If you or someone you love has suffered a traumatic brain injury as a result of an accident or the reckless, careless behavior of someone else, you may have a viable personal injury claim. If your brain injury was caused by someone’s bad driving, a defective product, or medical malpractice, you should retain a personal injury attorney with experience in these types of claims. You may be entitled to monetary compensation (damages) for the losses you’ve suffered including time away from work, medical bills, and future costs associated with your TBI (traumatic brain injury).
According to the Centers for Disease Control and Prevention (CDC), over 1.5 million people experience a traumatic brain injury annually in the United States. While some mild concussions may have little or no lasting impact, most injuries of this sort have lasting effects that can range from headaches and dizziness to serious long-term disability. In fact, there are over 5.3 million Americans living with serious, permanent disabilities resulting from traumatic brain injuries. Many of these injuries have been caused by another person’s or entity’s careless or reckless behavior, and many of these millions of TBI’s could have been prevented.
How Brain Injuries are Proven in Court
Attorneys who represent clients with complex brain injury cases have their work cut out for them. The medical knowledge necessary to prove a traumatic brain injury in court is vast, and your legal team must work closely with medical professionals to understand the imaging test results that will be explained to prove your case.
Important new brain imaging techniques now provide assistance to attorneys to prove that their client sustained a traumatic brain injury. These new tests show how the brain is functioning rather than how it looks; MRI (magnetic resonance imaging) and CT (computerized tomography) scans do not show how the brain is functioning. CT scans and MRI’s merely present a picture of the brain. One of the newest brain imaging scans, which is more powerful and revealing than an MRI is the TESLA 3 MRI study. These machines are twice as powerful as the MRI version used in most hospitals today. This new and more powerful MRI equipment is able to detect structural damage that previously could not be seen by other brain imaging scans.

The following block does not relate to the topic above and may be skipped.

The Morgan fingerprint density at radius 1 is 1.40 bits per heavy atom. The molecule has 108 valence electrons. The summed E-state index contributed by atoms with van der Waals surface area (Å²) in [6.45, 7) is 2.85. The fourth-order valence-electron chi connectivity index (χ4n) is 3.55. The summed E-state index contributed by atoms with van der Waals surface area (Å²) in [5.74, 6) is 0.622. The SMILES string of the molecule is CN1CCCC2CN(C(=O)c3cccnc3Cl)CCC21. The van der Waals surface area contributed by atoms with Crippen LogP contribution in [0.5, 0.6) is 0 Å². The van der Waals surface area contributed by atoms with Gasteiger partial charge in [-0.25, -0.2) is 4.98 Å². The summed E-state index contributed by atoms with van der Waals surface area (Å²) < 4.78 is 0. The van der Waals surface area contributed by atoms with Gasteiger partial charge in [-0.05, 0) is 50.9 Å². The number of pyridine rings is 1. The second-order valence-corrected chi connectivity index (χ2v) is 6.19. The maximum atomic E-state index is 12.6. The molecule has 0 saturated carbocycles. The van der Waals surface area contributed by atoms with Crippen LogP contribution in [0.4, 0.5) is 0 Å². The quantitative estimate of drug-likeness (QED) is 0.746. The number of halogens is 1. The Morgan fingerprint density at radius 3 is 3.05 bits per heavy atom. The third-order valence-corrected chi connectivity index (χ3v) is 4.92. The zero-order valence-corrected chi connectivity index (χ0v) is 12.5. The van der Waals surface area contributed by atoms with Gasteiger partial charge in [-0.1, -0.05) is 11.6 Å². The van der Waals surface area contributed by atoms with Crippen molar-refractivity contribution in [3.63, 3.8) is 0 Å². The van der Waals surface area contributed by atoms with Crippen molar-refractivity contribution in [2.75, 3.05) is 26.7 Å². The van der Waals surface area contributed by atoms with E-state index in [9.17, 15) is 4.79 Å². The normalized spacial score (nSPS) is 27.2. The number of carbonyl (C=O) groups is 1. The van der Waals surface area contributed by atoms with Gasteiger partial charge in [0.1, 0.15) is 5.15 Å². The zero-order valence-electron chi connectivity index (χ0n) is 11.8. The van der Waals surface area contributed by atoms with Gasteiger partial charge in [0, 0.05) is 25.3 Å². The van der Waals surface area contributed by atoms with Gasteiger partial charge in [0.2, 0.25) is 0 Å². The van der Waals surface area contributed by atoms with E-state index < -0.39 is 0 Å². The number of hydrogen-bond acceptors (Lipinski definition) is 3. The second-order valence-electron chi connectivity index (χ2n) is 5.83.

Other Strategies to Prove TBI
In addition to advanced imaging results, personal injury lawyers use other strategies to prove TBI, and one such strategy is the testimony of witnesses to discuss the plaintiff’s “before and after” behavior. Often the biggest symptom of a traumatic brain injury is a change in behavior or ability. While you may not have lost all ability to do certain skills, you may have increased difficulty with tasks. Employers, family, friends and other people in your life can testify to the changes after the accident.
Psychological testing and analysis is also used to prove TBI. There are tests and other analyses that psychologists can do to better analyze the lasting emotional and mental damages of the injury beyond just the physical. They can testify to emotional loss, pain and suffering, and impaired mental functioning.
Accident reconstruction experts evaluate liability and prove fault in car accident cases. Other medical professionals and forensic economists may help prove damages to assist in the decisions regarding what the monetary award should be the plaintiff’s traumatic brain injury. It’s not just your lawyer’s job to prove you suffered a TBI; he or she needs to be able to show its impact on your life.
Please contact the attorneys at Sheridan & Rund, PC today to schedule a no-cost consultation. We will evaluate the details of your TBI and give you our recommendation on whether or not to proceed with a claim.